• $10,000 for Advanced
  • $100,000 for Premium

Fundrise Minimum Investment Criteria

Fundrise requires only $10 to begin investing, making it our preferred option for investing in real estate with a small amount of money. You also don’t have to be accredited.

However, it demands a minimum investment of $5,000 to be eligible for its Core plan. Fundrise is somewhat less flexible for smaller accounts, but core clients and above can design personalized portfolio plans and select the funds they want to invest in.

DiversyFund Minimum Investment Criteria

DiversyFund requires a $500 minimum investment and is available to accredit and non-accredited investors.

Factor 2: Account Types

This is another thing to consider to make a choice that meets your needs.

Fundrise wins because, unlike DiversyFund, it accepts IRAs.

  • IRA
  • Joint accounts
  • Personal investment accounts
  • Certain entity accounts
  • Trusts

Fundrise Account Types

Fundrise supports:

  • Joint accounts
  • Personal investment accounts
  • Certain entity accounts
  • Trusts

You can also invest with your own IRA. If you wish to take advantage of potential tax savings while you invest for retirement, this is a substantial advantage over DiversyFund.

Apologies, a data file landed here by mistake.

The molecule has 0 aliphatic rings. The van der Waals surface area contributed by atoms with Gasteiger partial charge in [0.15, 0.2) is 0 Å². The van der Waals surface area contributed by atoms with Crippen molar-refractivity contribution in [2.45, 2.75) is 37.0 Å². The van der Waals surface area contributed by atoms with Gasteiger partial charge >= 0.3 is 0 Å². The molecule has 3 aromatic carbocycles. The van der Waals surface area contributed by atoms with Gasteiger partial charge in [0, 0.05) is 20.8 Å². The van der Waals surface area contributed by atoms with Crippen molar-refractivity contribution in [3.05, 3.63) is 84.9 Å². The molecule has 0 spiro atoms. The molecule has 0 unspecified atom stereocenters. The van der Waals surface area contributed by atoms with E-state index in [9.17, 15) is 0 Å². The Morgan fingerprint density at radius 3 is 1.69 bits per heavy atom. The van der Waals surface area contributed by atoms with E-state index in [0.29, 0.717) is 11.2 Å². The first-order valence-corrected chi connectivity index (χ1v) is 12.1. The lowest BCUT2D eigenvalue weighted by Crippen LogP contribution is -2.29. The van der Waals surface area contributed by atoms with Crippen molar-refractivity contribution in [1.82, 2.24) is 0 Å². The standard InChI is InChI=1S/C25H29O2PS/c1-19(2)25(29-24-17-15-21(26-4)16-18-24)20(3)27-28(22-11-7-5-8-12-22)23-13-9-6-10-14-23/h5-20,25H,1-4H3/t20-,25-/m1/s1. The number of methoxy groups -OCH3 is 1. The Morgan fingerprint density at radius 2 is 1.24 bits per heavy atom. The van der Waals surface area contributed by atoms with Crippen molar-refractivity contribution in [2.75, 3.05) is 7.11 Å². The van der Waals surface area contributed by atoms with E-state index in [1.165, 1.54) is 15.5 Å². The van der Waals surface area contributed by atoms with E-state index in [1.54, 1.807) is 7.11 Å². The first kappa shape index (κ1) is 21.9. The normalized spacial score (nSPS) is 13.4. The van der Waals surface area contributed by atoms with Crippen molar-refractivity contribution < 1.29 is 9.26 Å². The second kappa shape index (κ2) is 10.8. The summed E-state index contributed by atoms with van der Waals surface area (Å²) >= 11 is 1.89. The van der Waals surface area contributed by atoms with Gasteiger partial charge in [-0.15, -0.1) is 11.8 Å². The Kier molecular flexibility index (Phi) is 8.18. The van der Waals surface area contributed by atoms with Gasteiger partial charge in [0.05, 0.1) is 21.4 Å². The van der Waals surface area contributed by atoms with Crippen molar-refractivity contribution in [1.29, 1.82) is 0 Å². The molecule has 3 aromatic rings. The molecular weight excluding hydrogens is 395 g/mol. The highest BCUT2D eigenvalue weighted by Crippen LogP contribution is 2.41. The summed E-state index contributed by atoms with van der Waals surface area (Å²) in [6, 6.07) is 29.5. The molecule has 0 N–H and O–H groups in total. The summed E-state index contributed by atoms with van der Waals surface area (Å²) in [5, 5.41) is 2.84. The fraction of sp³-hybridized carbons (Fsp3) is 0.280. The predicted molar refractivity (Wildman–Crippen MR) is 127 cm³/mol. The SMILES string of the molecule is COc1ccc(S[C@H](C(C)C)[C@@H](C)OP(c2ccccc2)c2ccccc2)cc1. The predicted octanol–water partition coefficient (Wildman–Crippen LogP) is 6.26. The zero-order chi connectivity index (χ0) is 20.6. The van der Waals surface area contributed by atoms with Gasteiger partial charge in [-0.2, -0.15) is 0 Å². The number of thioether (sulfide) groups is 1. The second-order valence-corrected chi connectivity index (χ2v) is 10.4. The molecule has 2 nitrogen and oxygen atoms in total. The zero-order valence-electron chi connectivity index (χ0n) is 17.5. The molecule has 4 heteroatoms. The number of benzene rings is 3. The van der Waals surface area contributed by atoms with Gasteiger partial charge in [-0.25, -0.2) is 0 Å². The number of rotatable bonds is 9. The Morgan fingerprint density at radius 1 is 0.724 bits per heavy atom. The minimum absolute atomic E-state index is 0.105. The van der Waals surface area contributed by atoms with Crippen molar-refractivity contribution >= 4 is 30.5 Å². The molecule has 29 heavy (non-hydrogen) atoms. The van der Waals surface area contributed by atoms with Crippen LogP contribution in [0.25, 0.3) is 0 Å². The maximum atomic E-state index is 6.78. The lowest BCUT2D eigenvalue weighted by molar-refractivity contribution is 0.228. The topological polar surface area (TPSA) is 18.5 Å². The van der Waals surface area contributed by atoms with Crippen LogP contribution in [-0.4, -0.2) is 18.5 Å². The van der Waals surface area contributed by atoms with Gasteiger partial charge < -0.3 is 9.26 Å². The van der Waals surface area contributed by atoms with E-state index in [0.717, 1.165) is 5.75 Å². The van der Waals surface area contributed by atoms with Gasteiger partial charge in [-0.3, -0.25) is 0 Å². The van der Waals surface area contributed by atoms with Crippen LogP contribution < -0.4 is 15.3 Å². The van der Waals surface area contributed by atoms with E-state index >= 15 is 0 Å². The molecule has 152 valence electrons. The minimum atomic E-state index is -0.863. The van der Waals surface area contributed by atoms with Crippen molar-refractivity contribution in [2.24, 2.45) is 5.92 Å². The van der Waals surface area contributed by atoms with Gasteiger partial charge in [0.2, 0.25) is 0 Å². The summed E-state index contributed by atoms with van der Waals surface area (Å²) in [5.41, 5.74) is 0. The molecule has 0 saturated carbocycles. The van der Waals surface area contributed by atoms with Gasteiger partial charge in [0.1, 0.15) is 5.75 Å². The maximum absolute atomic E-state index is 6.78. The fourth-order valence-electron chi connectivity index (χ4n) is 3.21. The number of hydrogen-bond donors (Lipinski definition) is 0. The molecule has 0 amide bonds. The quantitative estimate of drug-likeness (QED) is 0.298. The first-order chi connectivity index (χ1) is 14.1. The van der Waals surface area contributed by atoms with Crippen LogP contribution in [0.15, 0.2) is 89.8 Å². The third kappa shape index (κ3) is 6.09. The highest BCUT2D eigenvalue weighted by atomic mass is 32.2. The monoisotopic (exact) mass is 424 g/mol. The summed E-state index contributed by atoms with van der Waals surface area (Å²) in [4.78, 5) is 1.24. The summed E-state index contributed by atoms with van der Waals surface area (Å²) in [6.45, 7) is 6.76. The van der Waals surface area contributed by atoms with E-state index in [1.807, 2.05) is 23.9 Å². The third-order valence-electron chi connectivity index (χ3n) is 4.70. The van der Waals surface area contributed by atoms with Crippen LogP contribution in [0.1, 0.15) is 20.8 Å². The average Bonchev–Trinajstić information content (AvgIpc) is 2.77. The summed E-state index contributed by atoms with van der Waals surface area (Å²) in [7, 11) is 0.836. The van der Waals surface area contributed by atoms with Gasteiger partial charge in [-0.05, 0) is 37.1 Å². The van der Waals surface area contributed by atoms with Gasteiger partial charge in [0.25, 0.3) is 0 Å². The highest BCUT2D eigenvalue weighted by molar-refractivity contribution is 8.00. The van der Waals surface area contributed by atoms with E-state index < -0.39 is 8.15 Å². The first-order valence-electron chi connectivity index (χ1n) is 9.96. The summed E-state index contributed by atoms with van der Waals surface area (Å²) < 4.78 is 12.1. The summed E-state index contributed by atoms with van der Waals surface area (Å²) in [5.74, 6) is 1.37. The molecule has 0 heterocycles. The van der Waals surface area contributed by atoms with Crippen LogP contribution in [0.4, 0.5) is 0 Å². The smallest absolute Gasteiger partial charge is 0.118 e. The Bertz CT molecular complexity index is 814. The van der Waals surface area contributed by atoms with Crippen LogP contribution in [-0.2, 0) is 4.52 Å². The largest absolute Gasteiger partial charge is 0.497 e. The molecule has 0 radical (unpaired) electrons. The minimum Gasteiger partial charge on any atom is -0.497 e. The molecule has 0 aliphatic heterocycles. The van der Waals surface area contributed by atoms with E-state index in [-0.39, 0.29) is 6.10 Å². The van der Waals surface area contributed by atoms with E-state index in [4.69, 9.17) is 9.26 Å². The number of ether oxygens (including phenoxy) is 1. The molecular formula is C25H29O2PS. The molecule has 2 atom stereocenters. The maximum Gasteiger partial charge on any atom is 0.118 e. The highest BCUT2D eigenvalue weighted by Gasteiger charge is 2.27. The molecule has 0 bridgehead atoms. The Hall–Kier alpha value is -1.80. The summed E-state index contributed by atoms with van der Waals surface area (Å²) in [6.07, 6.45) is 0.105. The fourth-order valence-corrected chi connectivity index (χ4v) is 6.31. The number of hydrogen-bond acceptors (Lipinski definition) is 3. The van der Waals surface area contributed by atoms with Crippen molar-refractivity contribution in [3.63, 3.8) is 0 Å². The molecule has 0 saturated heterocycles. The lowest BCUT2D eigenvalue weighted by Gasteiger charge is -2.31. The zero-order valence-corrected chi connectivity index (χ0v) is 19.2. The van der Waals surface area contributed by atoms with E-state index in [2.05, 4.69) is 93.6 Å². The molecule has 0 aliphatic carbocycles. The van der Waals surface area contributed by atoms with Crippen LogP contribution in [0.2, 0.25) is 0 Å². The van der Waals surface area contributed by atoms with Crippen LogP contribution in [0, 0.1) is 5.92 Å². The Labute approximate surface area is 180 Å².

DiversyFund Account Types

DiversyFund presently supports these four types of accounts but does not include IRA.

Factor 3: Investment Type

One of the primary differences between DiversyFund and Fundrise is the types of investments each firm makes.

Fundrise Outperforms DiversyFund

  • Fundrise has a much wider range of investment options and asset types than DiversyFund.

Fundrise Investment Type

Fundrise uses a combination of debt, equity, and preferred equity to invest in commercial and residential real estate. This contains opportunistic, value-add investing methods like DiversyFund, but also strategies aimed at decreased volatility and predictable cash flow.

DiversyFund Investment Type

DiversyFund has two publicly non-traded real estate investment trusts (REITs) that focus on multifamily real estate projects with at least 100 units. It takes about five years to implement a value-add approach. For each property, the internal rate of return should be between 10% and 20%.

DiversyFund’s Growth REIT I is presently closed for investment, leaving only one REIT. These are still valuable commercial real estate options, but there isn’t much selection.

Fundrise vs. DiversyFund: The Bottom Line

Fundrise, in our perspective, has a lot more to offer. It offers a longer track record, more investment alternatives, and is extremely user-friendly for beginners. If you’re new to real estate investing, here is the place to start.

DiversyFund is a good firm with impressive returns. However, only time will tell if it can extend its REIT offerings while still producing returns.

Jeremy Biberdorf

About the Author:

Jeremy Biberdorf is the founder of Modest Money. After working many years in the website marketing industry, he decided to take on blogging full time and also get his finances headed in the right direction. Also check out his contributions to Equities.com and Benzinga.